Again Derek Kidner writes, Sometimes the height of worship will be fall silent before God in awe. Sometimes you’ve got to be quiet. Now, I don’t know if you’re like me; if you have the gift of gab, God bless you. It’s a terrible thing. You like to hear yourself talk and that’s the worst thing in the world and you hope God gives you children who love to listen because otherwise it’s miserable. You know how I realize how much I talk, is when I’m around someone who talks more than me. You can ask Cindy this; I’ll say, “Do I talk that much?” She’ll say, “Hmmm, no, almost.” Sometimes you get around people and they don’t breath. They just talk. It’s like they’ve got an extra air pump in there. Brrrrr. Some of it’s fine and mostly entertaining, but why are we so uncomfortable with silence. They’ll be silence before Yahweh. Praise is becoming, but the Psalmist in an unusual passage says, Be silent. There’s an aspect of worship that stands in awe, that is quiet, in awe. As the young men in Jobs time put their hand over their mouth, they were speechless when they heard him speak. He was so wise and powerful. There’s times when you read the Word of God in the morning, or you’re overwhelmed by the beauty of your surroundings, or your cup of coffee looking out your window, or your prayer closet, and you’re just quiet.  It’s a wonderful, rare thing I think, for most believers.

The Psalmist is calling on Israel to Zion in verse 1. This is the place the vow will be performed. Zion becomes synonymous with the worship center of Yahweh Elohim. It is the place He puts His name. You can only worship where He puts His name. How many of you have been to Israel? Did you go to Tel Danl? Do you remember Tel Dan? You walked in the wilderness; you walked over some rocks, it was muddy, and green; you felt like you were out in the jungle if you went to Tel Dan. Tel Dan is one of my single favorite sights because not only is it much like it was in antiquity, but when you come to the area on the North of Tel Dan that borders Syria and Jordan, on a clear day you can see Syria and see Jordan over to the far East. There’s a steel structure that the antiquities have built that is a square box that would be about the size of the altar complex that was put in Dan that was illegitimate. We know archaeologically, this is the very place Rehoboam and Jeroboam; remember your Biblical history, instead of making people go all the way to Zion to worship, they decided to put a temple complex there so they could collect the dues basically and not send people to worship at the place. God didn’t want that there. And as the kingdom is split, it shows an illustration that worship is split; God’s worship is ruined. You will worship me where I tell you and only where I tell you to worship me and that will be in Zion. If you’ve been to Israel, when you go to the sea of Galilee, there’s an area on the North part of the sea where you go and there are a bunch of stones of antiquity. They were there in Jesus day. There’s one particular stone that has a picture of the ark with two wheels on it and a cart. You don’t move the ark with wheels; you move the ark with poles. Just a few years after Christ coming, syncretism leaks in. You roll it around and you build temple complexes after the kingdom splits. You only worship Him where His name is. The Psalmist says, Zion is where the vow will be performed because that’s where God puts His name.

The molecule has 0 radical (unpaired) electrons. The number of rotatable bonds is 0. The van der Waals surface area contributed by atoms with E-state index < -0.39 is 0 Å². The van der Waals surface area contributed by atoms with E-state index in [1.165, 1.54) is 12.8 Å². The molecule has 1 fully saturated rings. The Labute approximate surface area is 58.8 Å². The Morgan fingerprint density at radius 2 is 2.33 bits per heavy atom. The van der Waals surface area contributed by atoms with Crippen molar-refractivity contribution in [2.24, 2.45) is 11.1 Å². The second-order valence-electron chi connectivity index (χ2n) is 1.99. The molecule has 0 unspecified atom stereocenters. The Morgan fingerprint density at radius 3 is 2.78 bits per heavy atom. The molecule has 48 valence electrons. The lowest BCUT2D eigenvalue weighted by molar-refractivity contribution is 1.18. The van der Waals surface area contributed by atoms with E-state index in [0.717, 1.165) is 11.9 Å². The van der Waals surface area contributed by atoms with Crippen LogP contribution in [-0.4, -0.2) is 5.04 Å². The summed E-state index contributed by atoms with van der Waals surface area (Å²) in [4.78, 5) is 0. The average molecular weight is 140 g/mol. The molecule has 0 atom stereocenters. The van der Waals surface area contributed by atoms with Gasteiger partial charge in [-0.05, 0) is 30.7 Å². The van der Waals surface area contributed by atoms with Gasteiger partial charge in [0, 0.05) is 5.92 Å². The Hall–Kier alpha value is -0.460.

I want you to notice the second person pronouns in this list and these again are just observations you make when you read your Bible. Look at the number of times they occur: You, vs 1. Verse 2, Oh You, who hear prayer. To You all men come. Verse 3, You forgive them. How blessed is the one You choose. To dwell in Your court. Your house. Your Holy temple. What I literally do is take a pencil and circle these sections because the way this structure is, this is about God. He’s vertical: You, Your. You’ll see other times: I, Me, My and then He’ll talk about other people so the Psalm was taking on a vertical nature: You, You, You; be silent before You, You’re the One who forgives our sins. Then the Psalm will flatten. It’ll talk about the evil and the wicked, then He’ll talk about Himself. These are very easy to pick up when you study the Psalms.

CONCLUSION: My greatest hope and prayer as you listen to these series is that you will get out a pen and a pencil, or maybe several pens, and you’ll start to mark up your Bible. If you were to look at my Psalm 65 in my current Bible, you would see everyone of the second person pronouns, You, circled in pencil. You’d see key verbs underlined in blue; you’d see lines that connect the dots for me visually because when I read and reread these Psalms, I want to remember and see what I once saw because morning by morning new verses I read. I forget everything I read. So I find that taking notes in the margins helps me as I come back to the Word of God. I hope you’ll find Psalm 65 a lot more enjoyable and a lot more encouraging as we continue Living Life from the Heart.  This is Michael Easley inContext.